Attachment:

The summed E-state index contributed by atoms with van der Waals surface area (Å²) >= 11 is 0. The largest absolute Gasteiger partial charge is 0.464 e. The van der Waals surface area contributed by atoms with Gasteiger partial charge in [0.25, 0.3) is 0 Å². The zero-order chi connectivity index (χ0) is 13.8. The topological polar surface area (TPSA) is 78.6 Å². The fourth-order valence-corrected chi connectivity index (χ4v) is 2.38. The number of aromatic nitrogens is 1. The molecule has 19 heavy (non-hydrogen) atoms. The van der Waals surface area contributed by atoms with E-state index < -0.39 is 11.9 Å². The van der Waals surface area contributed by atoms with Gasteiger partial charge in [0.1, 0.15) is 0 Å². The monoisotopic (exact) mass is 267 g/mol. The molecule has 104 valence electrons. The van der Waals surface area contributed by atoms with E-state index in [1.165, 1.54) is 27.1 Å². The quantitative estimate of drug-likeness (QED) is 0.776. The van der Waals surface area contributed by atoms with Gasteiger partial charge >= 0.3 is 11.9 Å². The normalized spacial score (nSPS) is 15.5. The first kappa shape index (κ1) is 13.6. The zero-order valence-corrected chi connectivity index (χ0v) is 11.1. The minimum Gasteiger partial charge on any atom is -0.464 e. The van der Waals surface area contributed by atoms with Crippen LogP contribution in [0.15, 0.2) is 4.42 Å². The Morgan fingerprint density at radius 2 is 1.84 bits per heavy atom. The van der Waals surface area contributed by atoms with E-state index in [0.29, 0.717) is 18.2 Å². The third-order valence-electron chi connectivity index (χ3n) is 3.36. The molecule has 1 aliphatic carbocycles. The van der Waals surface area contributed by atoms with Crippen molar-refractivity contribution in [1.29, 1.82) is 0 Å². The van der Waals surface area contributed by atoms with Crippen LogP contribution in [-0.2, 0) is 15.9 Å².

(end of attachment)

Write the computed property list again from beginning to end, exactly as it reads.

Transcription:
The summed E-state index contributed by atoms with van der Waals surface area (Å²) >= 11 is 0. The largest absolute Gasteiger partial charge is 0.464 e. The van der Waals surface area contributed by atoms with Gasteiger partial charge in [0.25, 0.3) is 0 Å². The zero-order chi connectivity index (χ0) is 13.8. The topological polar surface area (TPSA) is 78.6 Å². The fourth-order valence-corrected chi connectivity index (χ4v) is 2.38. The number of aromatic nitrogens is 1. The molecule has 19 heavy (non-hydrogen) atoms. The van der Waals surface area contributed by atoms with E-state index < -0.39 is 11.9 Å². The van der Waals surface area contributed by atoms with Gasteiger partial charge in [0.1, 0.15) is 0 Å². The monoisotopic (exact) mass is 267 g/mol. The molecule has 104 valence electrons. The van der Waals surface area contributed by atoms with E-state index in [1.165, 1.54) is 27.1 Å². The quantitative estimate of drug-likeness (QED) is 0.776. The van der Waals surface area contributed by atoms with Gasteiger partial charge >= 0.3 is 11.9 Å². The normalized spacial score (nSPS) is 15.5. The first kappa shape index (κ1) is 13.6. The zero-order valence-corrected chi connectivity index (χ0v) is 11.1. The minimum Gasteiger partial charge on any atom is -0.464 e. The van der Waals surface area contributed by atoms with Crippen LogP contribution in [0.15, 0.2) is 4.42 Å². The Morgan fingerprint density at radius 2 is 1.84 bits per heavy atom. The van der Waals surface area contributed by atoms with E-state index in [0.29, 0.717) is 18.2 Å². The third-order valence-electron chi connectivity index (χ3n) is 3.36. The molecule has 1 aliphatic carbocycles. The van der Waals surface area contributed by atoms with Crippen molar-refractivity contribution in [1.29, 1.82) is 0 Å². The van der Waals surface area contributed by atoms with Crippen LogP contribution in [-0.2, 0) is 15.9 Å².